Yevgeny Zamyatin - We

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marvelous caricatures. Wit, imagination, and, always, most meticulous craftsmanship are combined in much of his work with a profound sense of history and a prophetic vision. This is particularly true of We, a searing satire, among other things, on schematic—hence, necessarily, totalitarian —society, written in 1920-1921. We was not admitted to publication. Read, as the custom frequently was in those years, at a meeting of the AllRussian Writers' Union in 1923, it elicited a new wave of violent a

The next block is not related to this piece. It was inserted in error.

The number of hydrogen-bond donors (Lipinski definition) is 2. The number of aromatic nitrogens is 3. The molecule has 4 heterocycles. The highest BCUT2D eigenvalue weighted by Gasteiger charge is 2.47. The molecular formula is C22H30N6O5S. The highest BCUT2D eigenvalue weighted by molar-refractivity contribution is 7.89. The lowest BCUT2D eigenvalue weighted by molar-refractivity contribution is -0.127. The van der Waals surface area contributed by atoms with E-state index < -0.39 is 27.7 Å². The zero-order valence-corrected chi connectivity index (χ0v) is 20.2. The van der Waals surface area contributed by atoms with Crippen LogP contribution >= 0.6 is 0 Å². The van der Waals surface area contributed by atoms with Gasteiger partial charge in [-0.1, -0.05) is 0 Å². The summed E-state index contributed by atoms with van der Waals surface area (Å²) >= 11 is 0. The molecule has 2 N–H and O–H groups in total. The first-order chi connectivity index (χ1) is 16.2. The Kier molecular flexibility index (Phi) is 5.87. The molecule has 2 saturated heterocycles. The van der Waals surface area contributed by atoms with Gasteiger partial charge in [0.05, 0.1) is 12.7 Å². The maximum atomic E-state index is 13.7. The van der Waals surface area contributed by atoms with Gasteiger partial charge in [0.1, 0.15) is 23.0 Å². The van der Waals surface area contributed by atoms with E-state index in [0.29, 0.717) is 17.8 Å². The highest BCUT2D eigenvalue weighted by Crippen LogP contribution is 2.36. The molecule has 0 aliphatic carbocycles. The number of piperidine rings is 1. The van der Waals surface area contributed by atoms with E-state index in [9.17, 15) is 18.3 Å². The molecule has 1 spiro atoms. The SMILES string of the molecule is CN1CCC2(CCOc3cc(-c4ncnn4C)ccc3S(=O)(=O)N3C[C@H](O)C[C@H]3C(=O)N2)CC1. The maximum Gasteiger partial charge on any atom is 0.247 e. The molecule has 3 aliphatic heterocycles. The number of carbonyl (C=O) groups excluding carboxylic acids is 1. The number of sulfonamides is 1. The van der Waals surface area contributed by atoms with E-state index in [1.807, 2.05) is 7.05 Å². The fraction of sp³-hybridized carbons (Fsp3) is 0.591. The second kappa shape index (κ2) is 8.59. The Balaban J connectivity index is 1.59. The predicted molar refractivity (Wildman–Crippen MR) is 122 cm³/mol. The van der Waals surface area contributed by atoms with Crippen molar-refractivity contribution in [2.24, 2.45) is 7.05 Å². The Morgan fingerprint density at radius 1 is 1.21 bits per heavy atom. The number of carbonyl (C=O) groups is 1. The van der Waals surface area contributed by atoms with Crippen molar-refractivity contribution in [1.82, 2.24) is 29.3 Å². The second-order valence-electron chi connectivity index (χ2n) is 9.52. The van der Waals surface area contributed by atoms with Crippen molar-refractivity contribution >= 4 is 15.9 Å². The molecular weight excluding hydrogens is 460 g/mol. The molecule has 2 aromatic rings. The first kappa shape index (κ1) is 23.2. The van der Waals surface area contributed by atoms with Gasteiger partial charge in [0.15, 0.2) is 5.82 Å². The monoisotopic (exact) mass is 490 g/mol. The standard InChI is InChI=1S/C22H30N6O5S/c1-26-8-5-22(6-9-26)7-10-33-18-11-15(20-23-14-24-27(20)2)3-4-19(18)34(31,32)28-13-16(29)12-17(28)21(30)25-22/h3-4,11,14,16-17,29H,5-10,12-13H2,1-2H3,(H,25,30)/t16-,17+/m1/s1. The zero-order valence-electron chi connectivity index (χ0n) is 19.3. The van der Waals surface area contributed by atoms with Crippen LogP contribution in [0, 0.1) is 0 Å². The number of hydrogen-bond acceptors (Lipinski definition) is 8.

marvelous caricatures. Wit, imagination, and, always, most meticulouscraftsmanship are combined in much of his work with a profound sense ofhistory and a prophetic vision. This is particularly true of We, a searingsatire, among other things, on schematic—hence, necessarily, totalitarian —society, written in 1920-1921. We was not admitted to publication. Read,as the custom frequently was in those years, at a meeting of the All-Russian Writers' Union in 1923, it elicited a new wave of violent attacksfrom party-line critics and writers.Zamyatin wrote this remarkably prophetic novel when the totalitarian futurewas just becoming discernible. Like all great satirists, he projected frompresent trends and intimations to an encompassing vision of the society tocome. His method, as he defined it in We, was reductio ad finem—a.method later applied with powerful effect by such master satirists asWilliam Golding (The Inheritors, Lord of the Flies) and Anthony Burgess(The Wanting Seed, A Clockwork Orange).Poet, mocker (laughter, he wrote, is the most devastating weapon),heretical fighter for freedom and independence in art and in life, Zamyatinwas a consistent enemy of all canonized ideas, all coercion, all thepurveyors of compulsory salvation. He mercilessly attacked and ridiculedthe emerging totalitarianism, its fawning mediocrities, its reign of brutality,its violation and destruction of the free and creative human spirit Heforesaw it all: the terror, the betrayals, the dehumanization; the ubiquitous guardians ; the control of thought and action; the constant brainwashingwhich resulted either in unquestioning automatons or in hypocrites who liedfor the sake of survival; the demand that everybody worship theBenefactor, with his huge hand that literally liquidates, reduces all whodissent, all who passionately want to be themselves to a puddle of clearwater. He also foresaw the subjection of the arts. His hero boasts: Wehave harnessed the once wild element of poetry. Today, poetry is no longerthe idle, impudent whistling of a nightingale; poetry is civic service, poetry isuseful. And not only must the people( numbers ) in this apocalyptic state of ritualized totalitarianism attendthe gala ceremony of extermination of every heretic by the Benefactor, buta poet is obliged to recite an ode celebrating the wisdom and great justiceof the executioner.In its style, too, We is a remarkable achievement, for Zamyatin had aperfect ear and perfect taste. The language of our epoch is sharp and  rapid as a code, he wrote in 1923. In We, which is as carefully structuredas a poem, the reader will find none of the slow, singing richness of hisprovincial stories, none of the sly laughter of his impious tales. We, aboutthe square state and square men, is written in a style of utmost severityand discipline—a style in perfect harmony with the author's intention, withthe totally controlled society he evokes, where emotion is banished (yetsurvives), where every moment is lived according to schedule in a glass-enclosed city of glass houses and absolute straight lines, where evenlovemaking is done on scheduled days and scheduled hours.But just as Zamyatin was much more than a keen political intellect, so We,within the astonishing discipline of its style, is much more than a politicalstatement. It is a complex philosophical novel of endless subtlety andnuance, allusion and reflections. It is also a profoundly moving humantragedy, and a study in the variety of human loves (passion—D-503;domination—I-330; jealousy—U; tenderness, and gentle, total giving of theself— O-90). And, though the people are nameless numbers, they arenever schematic figures; each is an individual, convincingly and movinglyalive.Zamyatin's main concern in the novel is the problem of man in its multipleaspects: the relation of the individual to society and to other men; theconflict between the tempting safety of unfreedom and the will to freeidentity; the fear and the lure of alienation; the rift between the rational andthe irrational. We is also a study of a society that claims to be based on thepurely rational—and hence becomes deadly, dehumanizing, absurd. Who are they? the hero asks after he has seen the gentle, hairy creaturesoutside the Wall that encloses the One State. The half we have lost? Thefeeling half. The irrational half that lives outside of schedules and straightlines. Yet even in the One State, where nothing spontaneous is permitted,the state that is walled off from everything unstructured and alive, life andhumanity assert themselves. The hero—a builder and mathematician whohas been thoroughly shaped by his society, who never questions it—hasatavistic hairy hands. Seduced into violent and irrational passion, hemakes a shocking discovery of an unsuspected, long-suppressed realm—the realm within, of individual identity, of self. Who am I? What am I like? he cries despairingly. In a supremely tragicomic scene, he visits a doctor,seeking help against this terrifying malady. The doctor gravely tells him he  is seriously ill—he has developed a soul. Is it dangerous? he asks. Incurable, the doctor replies. But, alas, it turns out to be curable in theend. The Benefactor's men have found a remedy for individuality, forrebellion, for humanity: a simple operation to excise the seat of all infection —imagination—and reduce all citizens of the One State to grinning semi-morons.We is more multifaceted, less hopeless than Orwell's 1984, written morethan twenty-five years later and directly influenced by Zamyatin's novel.Despite its tragic ending, We still carries a note of hope. Despite the rout ofthe rebellion, there is still fighting in the western parts of the city. Many numbers have escaped beyond the Wall. Those who died were notdestroyed as human beings—they died fighting and unsubmissive. Andthough the hero is reduced to an obedient automaton, certain that Reason and static order will prevail, though the woman he loved brieflyand was forced into betraying dies (as do the poets and rebels she led), thewoman who loves him, who is gentle and tender, is safe beyond the Wall.She will bear his child in freedom. And the Wall itself has been provedvulnerable after all. It has been breached—and surely will be breached again. In We, Zamyatin says: This is where we are going. Stop while there is stilltime. Throughout the poetry and the mockery, there is great warmth— forRussia, for man—and profound grief over the particularly intense ordealsthey were to suffer in our century of terror, so uncannily foreseen in thenovel, and so proudly faced. For Zamyatin, himself to such an extremedegree a victim of these ordeals, is remarkable in his utter lack of cynicismor bitterness. Anger, mockery, rebellion—but no self-pity and no bitterness.He seems to be saying to all the dogmatists, all who attempt to force lifeinto a rigid mold: You will not, you cannot prevail. Man will not bedestroyed.Zamyatin called We my most jesting and most serious work. And, thoughit speaks on many levels and of many things, its political message isunmistakable. It is a warning, and a challenge, and a call to action. It isperhaps the fullest statement of Zamyatin's intellectual philosophy andemotional concerns.Significantly enough, the hounding of Zamyatin rose to fever pitch in thelate 1920s, when the present had become too uncomfortably like theprophecy, when the Benefactor and his Machine had become too  recognizable as living, immediate realities. In 1929 full power in the literaryfield was placed in the hands of the RAPP (the Russian Association ofProletarian Writers) which became the instrument for the extirpation of allthat was still independent in Russian literature. By campaigns of vilification,by pressure on journals and publishers, by calls for police methods, itsought to bend everyone to the requisite line—service to the party. TheRAPP plunged into the role of executioner with gusto, and the results werequickly apparent. Many journals and publishing houses were closed. Therewas a wave of suicides among writers and poets. Recantations becameepidemic. Endless nonparty writers, their spirits broken, publicly repentedof their sins and came into the fold, repudiating and rewriting then- ownworks. A particularly vicious campaign was launched against Zamyatin and Pilnyak. The latter was pilloried for the publication abroadof his novel Mahogany. We, which had been written almost ten yearsearlier and never published in the Soviet Union, was used as the immediatepretext for Zamyatin's destruction. While its first translation into English (in1924) and Czech (in 1927) had not provoked any noticeable response bySoviet authorities, its publication in 1927 in Volya Rossii, a Russian emigre journal published in Czechoslovakia, without the author's knowledge orconsent, was used, two years later, as a convenient excuse for bringing thefull weight of official pressure upon its author. The matter was discussed ata meeting of the Writers' Union in the summer of 1929, when Zamyatin wasaway on a summer journey. One after another, his frightened andsubservient colleagues rose to denounce him. Zamyatin replied with anindignant and courageous letter, resigning from the Union. I find itimpossible, he wrote, to belong to a literary organization which ... takespart in the persecution of a fellow member. Pilnyak was unable to withstand the pressure and recanted. Zamyatin'sformer pupils and admirers—Ivanov, Katayev, Kaverin—sacrificed theirtalents to become hacks, manufacturing whatever was required in theshape and style demanded. Those with stronger backbones, like IsaacBabel, turned silent And only isolated giants like Zamyatin and Bulgakovrefused to submit Denied access to publication, their plays withdrawn fromthe stage despite enormous popular success, and their books withdrawnfrom stores and libraries, they wrote to Stalin requesting permission to